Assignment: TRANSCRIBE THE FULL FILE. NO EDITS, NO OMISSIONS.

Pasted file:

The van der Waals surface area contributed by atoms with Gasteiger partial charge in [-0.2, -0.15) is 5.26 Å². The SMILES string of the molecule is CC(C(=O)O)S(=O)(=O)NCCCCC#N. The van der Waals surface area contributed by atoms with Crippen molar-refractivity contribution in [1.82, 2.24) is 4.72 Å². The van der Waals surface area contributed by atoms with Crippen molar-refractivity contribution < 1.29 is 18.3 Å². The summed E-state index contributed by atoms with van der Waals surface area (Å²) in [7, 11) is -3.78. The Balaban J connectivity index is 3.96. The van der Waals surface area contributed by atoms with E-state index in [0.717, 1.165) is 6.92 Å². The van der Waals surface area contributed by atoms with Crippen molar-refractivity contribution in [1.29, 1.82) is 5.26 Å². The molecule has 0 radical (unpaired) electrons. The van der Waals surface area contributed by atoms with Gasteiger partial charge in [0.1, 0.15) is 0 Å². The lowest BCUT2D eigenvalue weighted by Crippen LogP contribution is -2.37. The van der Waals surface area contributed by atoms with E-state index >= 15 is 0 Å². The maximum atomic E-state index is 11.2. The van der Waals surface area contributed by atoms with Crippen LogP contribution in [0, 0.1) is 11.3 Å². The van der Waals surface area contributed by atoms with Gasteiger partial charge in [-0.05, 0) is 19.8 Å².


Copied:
The van der Waals surface area contributed by atoms with Gasteiger partial charge in [-0.2, -0.15) is 5.26 Å². The SMILES string of the molecule is CC(C(=O)O)S(=O)(=O)NCCCCC#N. The van der Waals surface area contributed by atoms with Crippen molar-refractivity contribution in [1.82, 2.24) is 4.72 Å². The van der Waals surface area contributed by atoms with Crippen molar-refractivity contribution < 1.29 is 18.3 Å². The summed E-state index contributed by atoms with van der Waals surface area (Å²) in [7, 11) is -3.78. The Balaban J connectivity index is 3.96. The van der Waals surface area contributed by atoms with E-state index in [0.717, 1.165) is 6.92 Å². The van der Waals surface area contributed by atoms with Crippen molar-refractivity contribution in [1.29, 1.82) is 5.26 Å². The molecule has 0 radical (unpaired) electrons. The van der Waals surface area contributed by atoms with Gasteiger partial charge in [0.1, 0.15) is 0 Å². The lowest BCUT2D eigenvalue weighted by Crippen LogP contribution is -2.37. The van der Waals surface area contributed by atoms with E-state index >= 15 is 0 Å². The maximum atomic E-state index is 11.2. The van der Waals surface area contributed by atoms with Crippen LogP contribution in [0, 0.1) is 11.3 Å². The van der Waals surface area contributed by atoms with Gasteiger partial charge in [-0.05, 0) is 19.8 Å².